While the "fiscal cliff" was somewhat averted at the 11th and a half hour earlier this month, yet with the threat of sequestration still looming, a resolution passed by the House last year that would have ostensibly benefitted student transportation fell victim to the crippling business (or is it inaction?) of Washington.
Last year, Rep. Bruce Braley of Iowa introduced a version of that state's "Kadyn's Law" in the House that would have appropriated $10 million in NHTSA funding for nationwide enforcement of school bus illegal passing laws. But it seems the nation's politics, and budget haggling, claimed the life of this House amendment. Kadyn's Amendment passed in the House's approval of the transportation-HUD appropriations bill but never saw action in the Senate.The resulting continuing appropriations resolution to keep government operations, including transportation, fully funded for fiscal year 2013 did not include Kadyn's Amendment.
So it's "back to the drawing board," an aide to Rep. Braley told us, adding that the congressman remains committed to the legislation and hopes to re-introduce it this year.
The federal bill, like the Iowa law before it, was named after the 7-year-old Kadyn Halverson, who was killed in May 2011 by motorist Aaron Gunderson. Halverson was crossing the street from her babysitter's house to her school bus when she was hit and dragged 200 feet before Aaron Gunderson fled the scene, only to be later arrested, tried and found guilty of vehicular homicide-reckless driving and eaving the scene of a personal injury accident. Last January, Gunderson was sentenced to 15 years in prison and was ordered to pay $150,000 in restitution.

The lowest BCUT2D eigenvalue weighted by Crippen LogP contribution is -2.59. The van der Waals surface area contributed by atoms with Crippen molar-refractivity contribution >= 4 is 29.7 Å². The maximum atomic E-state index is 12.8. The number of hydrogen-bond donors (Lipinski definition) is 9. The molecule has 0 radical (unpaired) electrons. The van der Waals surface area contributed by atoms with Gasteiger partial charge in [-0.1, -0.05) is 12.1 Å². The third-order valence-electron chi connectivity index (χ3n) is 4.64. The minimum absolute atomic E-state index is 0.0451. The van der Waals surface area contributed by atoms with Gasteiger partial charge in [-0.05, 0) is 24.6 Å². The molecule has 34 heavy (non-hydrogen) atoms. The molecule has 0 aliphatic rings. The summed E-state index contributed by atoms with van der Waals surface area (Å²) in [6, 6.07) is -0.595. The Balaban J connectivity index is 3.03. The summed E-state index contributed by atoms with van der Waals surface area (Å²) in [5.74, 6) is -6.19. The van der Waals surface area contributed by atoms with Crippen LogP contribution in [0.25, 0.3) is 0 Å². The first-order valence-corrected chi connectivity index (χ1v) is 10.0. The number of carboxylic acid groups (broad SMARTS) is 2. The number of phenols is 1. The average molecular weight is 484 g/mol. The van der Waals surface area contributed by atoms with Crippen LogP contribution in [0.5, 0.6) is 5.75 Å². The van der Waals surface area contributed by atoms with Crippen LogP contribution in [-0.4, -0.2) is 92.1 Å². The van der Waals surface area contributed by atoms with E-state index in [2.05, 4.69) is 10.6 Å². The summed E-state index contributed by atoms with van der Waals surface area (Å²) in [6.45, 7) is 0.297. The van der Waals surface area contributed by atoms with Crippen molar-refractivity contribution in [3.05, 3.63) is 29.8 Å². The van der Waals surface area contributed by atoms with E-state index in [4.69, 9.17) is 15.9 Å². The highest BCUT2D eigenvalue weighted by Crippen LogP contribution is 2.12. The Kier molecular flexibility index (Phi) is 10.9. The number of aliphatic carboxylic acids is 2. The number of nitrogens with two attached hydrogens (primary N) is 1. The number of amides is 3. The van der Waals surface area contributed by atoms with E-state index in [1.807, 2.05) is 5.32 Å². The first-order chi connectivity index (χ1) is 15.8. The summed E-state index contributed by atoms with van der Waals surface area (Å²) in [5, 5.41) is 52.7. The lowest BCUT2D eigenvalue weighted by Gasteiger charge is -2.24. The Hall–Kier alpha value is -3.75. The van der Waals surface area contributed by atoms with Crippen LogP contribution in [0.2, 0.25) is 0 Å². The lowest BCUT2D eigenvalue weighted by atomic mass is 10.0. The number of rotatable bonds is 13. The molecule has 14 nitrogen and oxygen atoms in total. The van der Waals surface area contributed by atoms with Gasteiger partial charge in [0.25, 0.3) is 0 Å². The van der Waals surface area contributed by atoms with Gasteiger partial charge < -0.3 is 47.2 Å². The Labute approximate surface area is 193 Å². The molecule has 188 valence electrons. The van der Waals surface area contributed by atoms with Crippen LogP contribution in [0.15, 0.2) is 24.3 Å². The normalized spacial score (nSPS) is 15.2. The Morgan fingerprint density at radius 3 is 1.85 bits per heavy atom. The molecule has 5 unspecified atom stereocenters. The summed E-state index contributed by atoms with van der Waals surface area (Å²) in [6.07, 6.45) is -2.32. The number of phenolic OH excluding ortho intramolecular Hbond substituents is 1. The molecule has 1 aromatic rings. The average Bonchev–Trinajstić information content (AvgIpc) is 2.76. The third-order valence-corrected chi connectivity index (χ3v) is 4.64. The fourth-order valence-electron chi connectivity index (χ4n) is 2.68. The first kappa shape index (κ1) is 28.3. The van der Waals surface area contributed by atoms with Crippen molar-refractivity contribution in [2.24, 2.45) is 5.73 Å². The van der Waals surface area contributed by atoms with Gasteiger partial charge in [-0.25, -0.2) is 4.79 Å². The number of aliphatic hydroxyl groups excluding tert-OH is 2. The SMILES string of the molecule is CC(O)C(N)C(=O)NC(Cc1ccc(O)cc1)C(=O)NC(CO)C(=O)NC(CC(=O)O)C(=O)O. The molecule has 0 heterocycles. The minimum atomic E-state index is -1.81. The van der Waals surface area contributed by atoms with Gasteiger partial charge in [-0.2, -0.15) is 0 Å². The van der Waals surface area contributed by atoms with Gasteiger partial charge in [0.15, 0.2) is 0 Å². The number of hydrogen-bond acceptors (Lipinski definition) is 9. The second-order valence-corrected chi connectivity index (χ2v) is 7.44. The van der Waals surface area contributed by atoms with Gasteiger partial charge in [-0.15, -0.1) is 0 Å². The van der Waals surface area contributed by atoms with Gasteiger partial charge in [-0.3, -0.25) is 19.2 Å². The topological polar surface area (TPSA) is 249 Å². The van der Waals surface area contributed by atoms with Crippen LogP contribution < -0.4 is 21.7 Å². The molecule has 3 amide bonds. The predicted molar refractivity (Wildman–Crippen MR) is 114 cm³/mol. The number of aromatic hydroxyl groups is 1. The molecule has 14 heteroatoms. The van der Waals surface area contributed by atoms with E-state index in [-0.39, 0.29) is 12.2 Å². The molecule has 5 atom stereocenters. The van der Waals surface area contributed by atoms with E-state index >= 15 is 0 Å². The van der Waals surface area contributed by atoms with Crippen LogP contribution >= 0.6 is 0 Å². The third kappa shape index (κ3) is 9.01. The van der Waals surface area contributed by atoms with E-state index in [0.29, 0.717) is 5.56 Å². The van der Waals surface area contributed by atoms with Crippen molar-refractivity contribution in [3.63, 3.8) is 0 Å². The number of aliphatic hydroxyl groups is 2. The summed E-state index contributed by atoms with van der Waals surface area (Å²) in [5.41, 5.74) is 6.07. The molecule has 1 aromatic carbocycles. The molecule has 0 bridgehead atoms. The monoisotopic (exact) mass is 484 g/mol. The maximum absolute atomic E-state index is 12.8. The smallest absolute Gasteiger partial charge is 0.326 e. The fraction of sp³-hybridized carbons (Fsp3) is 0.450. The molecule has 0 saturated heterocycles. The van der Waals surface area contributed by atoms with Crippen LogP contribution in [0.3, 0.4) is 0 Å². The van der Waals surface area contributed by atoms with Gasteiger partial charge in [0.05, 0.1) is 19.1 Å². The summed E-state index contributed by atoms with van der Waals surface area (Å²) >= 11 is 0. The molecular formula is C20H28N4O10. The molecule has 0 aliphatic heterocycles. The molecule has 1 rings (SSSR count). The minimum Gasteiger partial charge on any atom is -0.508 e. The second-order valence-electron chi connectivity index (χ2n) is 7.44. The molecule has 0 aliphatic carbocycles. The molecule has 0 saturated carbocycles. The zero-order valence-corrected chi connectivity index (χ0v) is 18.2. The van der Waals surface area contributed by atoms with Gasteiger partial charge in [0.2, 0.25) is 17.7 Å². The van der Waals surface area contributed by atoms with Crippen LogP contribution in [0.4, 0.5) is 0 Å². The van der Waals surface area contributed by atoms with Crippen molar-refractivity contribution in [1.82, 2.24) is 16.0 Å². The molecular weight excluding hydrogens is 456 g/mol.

Remaining on the federal legislative front, Rep. Reid Wibble of Wisconsin, a member of the House Transportation Committee, introduced a bill last month that would have authorized a pilot program that requires hair samples when testing commercial drivers for controlled substances. H.R. 6641, however, died in Wibble's transportation committee.
Police in Swissvale, Pa., were searching for dozens of students and adults who were depicted in a cell-phone video fighting at school bus stops in recent days. Police called the fights "riots."
Several students and parents, reportedly from the Woodland Hills School District east of Pittsburgh, had already been arrested at this report. Police said they would arrest all identified in the video, perhaps as many as 30 to 40, and the school district said they will discipline and expel all involved. In a statment on its website, the district said it was "appalled."
"Maintaining a safe and secure environment for our students is the first priority of this school district," the statement continued. "Any student found to have been involved in this will be prosecuted to the fullest extent that our Student Code of Conduct, Board policies and the Pennsylvania State School Code allow. We believe in supporting students first, last and always. But we also believe that a key component of that support is holding students accountable for their decisions and actions. And finally, we hope that everyone bears in mind that this was a small number of students out of the 4,000 plus young men and women who attend our schools."